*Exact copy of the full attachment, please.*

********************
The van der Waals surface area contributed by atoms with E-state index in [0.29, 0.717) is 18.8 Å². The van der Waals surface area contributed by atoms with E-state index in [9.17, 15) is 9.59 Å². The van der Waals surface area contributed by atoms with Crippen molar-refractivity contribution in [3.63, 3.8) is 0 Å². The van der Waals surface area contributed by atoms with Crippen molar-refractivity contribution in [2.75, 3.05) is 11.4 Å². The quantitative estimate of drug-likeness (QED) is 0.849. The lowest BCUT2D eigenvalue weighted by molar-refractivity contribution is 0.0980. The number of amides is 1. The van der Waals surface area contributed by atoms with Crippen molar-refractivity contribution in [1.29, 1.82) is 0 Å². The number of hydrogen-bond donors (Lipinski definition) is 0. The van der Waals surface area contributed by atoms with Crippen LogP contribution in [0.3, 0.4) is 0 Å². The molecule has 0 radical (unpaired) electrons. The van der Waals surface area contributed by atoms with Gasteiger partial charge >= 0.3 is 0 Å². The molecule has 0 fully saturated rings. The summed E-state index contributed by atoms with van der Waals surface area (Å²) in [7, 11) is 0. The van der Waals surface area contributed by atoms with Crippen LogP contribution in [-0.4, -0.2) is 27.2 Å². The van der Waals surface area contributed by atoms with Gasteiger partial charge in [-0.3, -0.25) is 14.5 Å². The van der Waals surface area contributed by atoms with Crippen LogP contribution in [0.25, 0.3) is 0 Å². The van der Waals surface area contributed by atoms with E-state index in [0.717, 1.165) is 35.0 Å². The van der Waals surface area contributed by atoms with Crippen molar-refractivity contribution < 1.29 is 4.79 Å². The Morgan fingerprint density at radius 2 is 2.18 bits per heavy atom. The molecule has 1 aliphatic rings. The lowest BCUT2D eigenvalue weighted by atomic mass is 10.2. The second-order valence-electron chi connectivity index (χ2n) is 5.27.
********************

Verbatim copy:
The van der Waals surface area contributed by atoms with E-state index in [0.29, 0.717) is 18.8 Å². The van der Waals surface area contributed by atoms with E-state index in [9.17, 15) is 9.59 Å². The van der Waals surface area contributed by atoms with Crippen molar-refractivity contribution in [3.63, 3.8) is 0 Å². The van der Waals surface area contributed by atoms with Crippen molar-refractivity contribution in [2.75, 3.05) is 11.4 Å². The quantitative estimate of drug-likeness (QED) is 0.849. The lowest BCUT2D eigenvalue weighted by molar-refractivity contribution is 0.0980. The number of amides is 1. The van der Waals surface area contributed by atoms with Crippen molar-refractivity contribution in [1.29, 1.82) is 0 Å². The number of hydrogen-bond donors (Lipinski definition) is 0. The van der Waals surface area contributed by atoms with Crippen LogP contribution in [0.3, 0.4) is 0 Å². The molecule has 0 radical (unpaired) electrons. The van der Waals surface area contributed by atoms with Gasteiger partial charge >= 0.3 is 0 Å². The molecule has 0 fully saturated rings. The summed E-state index contributed by atoms with van der Waals surface area (Å²) in [7, 11) is 0. The van der Waals surface area contributed by atoms with Crippen LogP contribution in [-0.4, -0.2) is 27.2 Å². The van der Waals surface area contributed by atoms with Gasteiger partial charge in [-0.3, -0.25) is 14.5 Å². The van der Waals surface area contributed by atoms with Crippen LogP contribution in [0.25, 0.3) is 0 Å². The van der Waals surface area contributed by atoms with E-state index in [0.717, 1.165) is 35.0 Å². The van der Waals surface area contributed by atoms with Crippen molar-refractivity contribution < 1.29 is 4.79 Å². The Morgan fingerprint density at radius 2 is 2.18 bits per heavy atom. The molecule has 1 aliphatic rings. The lowest BCUT2D eigenvalue weighted by atomic mass is 10.2. The second-order valence-electron chi connectivity index (χ2n) is 5.27.